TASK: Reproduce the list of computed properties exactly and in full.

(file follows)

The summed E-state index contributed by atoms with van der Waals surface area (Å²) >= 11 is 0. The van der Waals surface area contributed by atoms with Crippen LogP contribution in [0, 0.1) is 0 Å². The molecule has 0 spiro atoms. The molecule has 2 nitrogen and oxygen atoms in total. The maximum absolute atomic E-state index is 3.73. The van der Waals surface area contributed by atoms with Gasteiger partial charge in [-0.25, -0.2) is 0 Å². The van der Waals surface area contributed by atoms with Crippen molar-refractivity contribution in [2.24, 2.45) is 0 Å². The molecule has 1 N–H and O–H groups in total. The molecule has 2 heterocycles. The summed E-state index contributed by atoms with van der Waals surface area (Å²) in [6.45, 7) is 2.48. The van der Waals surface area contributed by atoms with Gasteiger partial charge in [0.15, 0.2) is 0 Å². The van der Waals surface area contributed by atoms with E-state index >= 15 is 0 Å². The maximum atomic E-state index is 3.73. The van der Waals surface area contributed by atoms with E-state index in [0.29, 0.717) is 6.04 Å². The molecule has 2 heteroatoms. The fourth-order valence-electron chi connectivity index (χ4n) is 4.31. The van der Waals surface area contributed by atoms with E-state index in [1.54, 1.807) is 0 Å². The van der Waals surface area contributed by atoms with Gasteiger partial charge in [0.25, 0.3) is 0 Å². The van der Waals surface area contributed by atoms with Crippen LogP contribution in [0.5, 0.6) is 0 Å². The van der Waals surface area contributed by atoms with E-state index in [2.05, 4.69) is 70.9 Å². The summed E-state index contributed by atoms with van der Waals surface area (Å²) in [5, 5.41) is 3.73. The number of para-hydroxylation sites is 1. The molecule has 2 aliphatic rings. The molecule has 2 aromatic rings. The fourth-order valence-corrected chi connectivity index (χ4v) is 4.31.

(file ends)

The summed E-state index contributed by atoms with van der Waals surface area (Å²) >= 11 is 0. The van der Waals surface area contributed by atoms with Crippen LogP contribution in [0, 0.1) is 0 Å². The molecule has 0 spiro atoms. The molecule has 2 nitrogen and oxygen atoms in total. The maximum absolute atomic E-state index is 3.73. The van der Waals surface area contributed by atoms with Gasteiger partial charge in [-0.25, -0.2) is 0 Å². The van der Waals surface area contributed by atoms with Crippen molar-refractivity contribution in [2.24, 2.45) is 0 Å². The molecule has 1 N–H and O–H groups in total. The molecule has 2 heterocycles. The summed E-state index contributed by atoms with van der Waals surface area (Å²) in [6.45, 7) is 2.48. The van der Waals surface area contributed by atoms with Gasteiger partial charge in [0.15, 0.2) is 0 Å². The van der Waals surface area contributed by atoms with E-state index >= 15 is 0 Å². The maximum atomic E-state index is 3.73. The van der Waals surface area contributed by atoms with E-state index in [0.29, 0.717) is 6.04 Å². The molecule has 2 heteroatoms. The fourth-order valence-electron chi connectivity index (χ4n) is 4.31. The van der Waals surface area contributed by atoms with E-state index in [1.54, 1.807) is 0 Å². The van der Waals surface area contributed by atoms with Gasteiger partial charge in [0.25, 0.3) is 0 Å². The van der Waals surface area contributed by atoms with Crippen LogP contribution in [0.5, 0.6) is 0 Å². The van der Waals surface area contributed by atoms with E-state index in [2.05, 4.69) is 70.9 Å². The summed E-state index contributed by atoms with van der Waals surface area (Å²) in [5, 5.41) is 3.73. The number of para-hydroxylation sites is 1. The molecule has 2 aliphatic rings. The molecule has 2 aromatic rings. The fourth-order valence-corrected chi connectivity index (χ4v) is 4.31.